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5 Ways to Ensure You’re Using Your Creatives Effectively

9 Mar

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hillmanGuest Contributor: Matt Hillman
Creative Director

There’s a misnomer that “creative types” are all sullen, unrealistic artists—or worse, that they don’t understand or care about the business. As a result, it’s all too easy to dismiss their potential contributions.

A lot of the misperception around marketing creatives is actually founded in reality. Many writers and designers are highly intuitive types, utilizing a form of information processing found in only ¼ of the general population. Where most people see things literally and as a collection of facts—that’s a white, ceramic, 12-ounce coffee cup—creatives instead see symbols and metaphor. It’s not simply a coffee cup, but a vessel, container, start to the day, source of energy, handle, hammer, hand-warmer, flower pot, second-stage of a Saturn V rocket, and the list goes on.

This kind of lateral thinking can be powerful, making seemingly random associations and asking “what if.” It’s also potentially confusing to those who don’t harness it to the same degree. As a result, creative types are seen as out of touch with the world around them, often appearing as aloof, clumsy, and distracted. But when you’re looking for a way to break through the clutter, to gain a new perspective, that’s where these intuitive and creative types can shine.

Here are 5 ways to make sure you’re getting the most out of the creatives on your teams:

1. Have Defined Objectives

The easiest way to waste time is to brainstorm or concept without a clear purpose. Some managers will try to “not stifle creativity” and let the conversation roam. Remember that for creatives, one idea quickly leads to another, and without an objective to focus the effort, there’s no telling how far off-target you’ll end up. So if you need a solution to boost click-thru, say it; if you need it to increase sales by 35%, lay that out there. Those become the sun that the ideas will orbit.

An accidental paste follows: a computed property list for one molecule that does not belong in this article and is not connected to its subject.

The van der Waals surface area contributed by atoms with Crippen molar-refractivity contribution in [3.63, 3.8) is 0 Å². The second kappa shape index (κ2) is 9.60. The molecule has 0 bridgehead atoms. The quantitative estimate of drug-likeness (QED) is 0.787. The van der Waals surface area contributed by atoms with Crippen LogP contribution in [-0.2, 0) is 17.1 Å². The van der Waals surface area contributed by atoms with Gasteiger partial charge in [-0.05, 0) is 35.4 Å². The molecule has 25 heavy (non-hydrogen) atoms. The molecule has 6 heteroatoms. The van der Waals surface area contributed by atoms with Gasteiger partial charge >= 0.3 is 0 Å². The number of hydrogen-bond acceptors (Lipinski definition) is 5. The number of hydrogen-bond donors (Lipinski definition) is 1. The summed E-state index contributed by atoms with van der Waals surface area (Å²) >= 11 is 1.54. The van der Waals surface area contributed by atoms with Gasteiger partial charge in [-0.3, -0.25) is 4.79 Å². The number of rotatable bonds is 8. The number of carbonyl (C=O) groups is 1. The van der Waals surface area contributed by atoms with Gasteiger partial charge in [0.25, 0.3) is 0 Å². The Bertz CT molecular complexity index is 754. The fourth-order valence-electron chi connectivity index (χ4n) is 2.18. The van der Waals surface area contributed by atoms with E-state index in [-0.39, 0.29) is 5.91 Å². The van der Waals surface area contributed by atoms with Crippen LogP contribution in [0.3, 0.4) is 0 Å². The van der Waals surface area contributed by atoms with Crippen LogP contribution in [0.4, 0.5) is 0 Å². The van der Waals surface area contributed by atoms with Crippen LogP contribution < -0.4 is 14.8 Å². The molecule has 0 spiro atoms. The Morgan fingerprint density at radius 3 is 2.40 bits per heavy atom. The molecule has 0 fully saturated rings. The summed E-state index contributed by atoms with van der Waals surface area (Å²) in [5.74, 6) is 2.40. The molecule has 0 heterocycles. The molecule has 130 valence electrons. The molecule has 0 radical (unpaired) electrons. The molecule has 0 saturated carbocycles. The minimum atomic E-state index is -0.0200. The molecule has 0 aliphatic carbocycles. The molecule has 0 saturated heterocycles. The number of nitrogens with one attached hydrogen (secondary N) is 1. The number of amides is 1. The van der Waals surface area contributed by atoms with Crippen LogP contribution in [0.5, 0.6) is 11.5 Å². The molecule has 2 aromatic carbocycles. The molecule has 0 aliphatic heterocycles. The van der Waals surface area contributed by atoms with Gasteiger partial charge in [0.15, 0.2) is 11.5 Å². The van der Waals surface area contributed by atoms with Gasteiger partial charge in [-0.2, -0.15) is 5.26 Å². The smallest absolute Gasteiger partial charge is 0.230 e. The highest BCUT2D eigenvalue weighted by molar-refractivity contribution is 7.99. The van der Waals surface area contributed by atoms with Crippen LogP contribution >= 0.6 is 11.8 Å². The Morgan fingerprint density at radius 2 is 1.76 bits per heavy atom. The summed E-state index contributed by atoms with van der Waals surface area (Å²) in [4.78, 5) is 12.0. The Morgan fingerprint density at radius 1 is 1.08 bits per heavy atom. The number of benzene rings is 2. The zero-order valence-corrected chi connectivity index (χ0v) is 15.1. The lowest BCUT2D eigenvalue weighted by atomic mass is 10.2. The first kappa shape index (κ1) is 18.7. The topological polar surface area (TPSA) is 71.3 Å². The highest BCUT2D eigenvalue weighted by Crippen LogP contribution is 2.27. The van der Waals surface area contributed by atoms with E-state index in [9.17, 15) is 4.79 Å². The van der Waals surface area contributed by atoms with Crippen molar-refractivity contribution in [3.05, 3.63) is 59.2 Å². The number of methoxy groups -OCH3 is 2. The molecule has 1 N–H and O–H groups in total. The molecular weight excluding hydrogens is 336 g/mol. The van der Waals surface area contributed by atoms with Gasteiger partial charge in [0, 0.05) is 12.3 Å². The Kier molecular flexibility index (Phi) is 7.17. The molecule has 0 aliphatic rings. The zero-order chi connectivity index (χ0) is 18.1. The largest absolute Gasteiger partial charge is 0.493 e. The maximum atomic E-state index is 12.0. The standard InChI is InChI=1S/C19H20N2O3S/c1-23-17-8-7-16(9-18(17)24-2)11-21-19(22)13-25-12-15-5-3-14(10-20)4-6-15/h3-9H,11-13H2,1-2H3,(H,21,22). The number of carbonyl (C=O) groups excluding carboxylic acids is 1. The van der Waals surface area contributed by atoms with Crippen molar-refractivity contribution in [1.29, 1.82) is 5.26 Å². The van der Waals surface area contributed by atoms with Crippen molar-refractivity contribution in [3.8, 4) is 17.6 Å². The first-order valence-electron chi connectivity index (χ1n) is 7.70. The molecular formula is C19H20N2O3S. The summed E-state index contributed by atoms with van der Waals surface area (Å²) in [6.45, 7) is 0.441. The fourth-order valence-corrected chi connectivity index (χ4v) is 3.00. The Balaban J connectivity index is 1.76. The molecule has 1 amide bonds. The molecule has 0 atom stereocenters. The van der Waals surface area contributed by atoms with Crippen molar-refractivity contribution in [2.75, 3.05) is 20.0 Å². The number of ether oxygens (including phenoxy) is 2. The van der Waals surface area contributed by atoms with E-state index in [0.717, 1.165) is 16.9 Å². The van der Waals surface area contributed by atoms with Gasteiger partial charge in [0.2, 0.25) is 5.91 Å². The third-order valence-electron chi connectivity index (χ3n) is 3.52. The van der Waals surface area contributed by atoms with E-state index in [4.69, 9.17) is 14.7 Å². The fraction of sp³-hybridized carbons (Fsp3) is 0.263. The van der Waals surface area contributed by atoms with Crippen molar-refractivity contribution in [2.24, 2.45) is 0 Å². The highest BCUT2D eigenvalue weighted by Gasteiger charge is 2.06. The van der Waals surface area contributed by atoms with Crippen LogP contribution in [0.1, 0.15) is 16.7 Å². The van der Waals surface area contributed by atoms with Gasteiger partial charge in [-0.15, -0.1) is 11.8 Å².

2.Provide All the Inputs

Don’t be afraid to give creative types lots of relevant information—that’s the framework for the ideation process. And provide it early. Think of it as baking a cake: you can’t mix everything, put the cake in the oven, and then just add the salt at the end and expect it to be good. All the elements need to come together at the beginning so they can be accounted for in the final result. What may seem like a small omission early could have a major impact later on. So if you have inputs, share them.

3. Give It Time

Creativity isn’t just the ability to immediately spit out ideas. More often than not, it’s a process, and from the outside, it appears to involve a lot of things that don’t look like problem solving. Creative types observe, daydream, read, consider, walk around, change their perspectives, argue both sides—all part of the process that helps them drive to solutions. Be sure to allow them time to explore the question before providing their answer.

4. Trust There’s a Reason

In nearly a quarter century of work in the creative field, I’ve never myself or had another creative offer a solution solely because it’s trendy or “cool.” Creatives are problem solvers and if they offer an idea, it’s because they believe it fills a need. Why that image? Why that headline? Chances are there’s more to it than meets the eye, so ask if you’re not sure of the rationale—just be ready for a metaphorical answer vs. a literal one.

 5. Prepare for Discomfort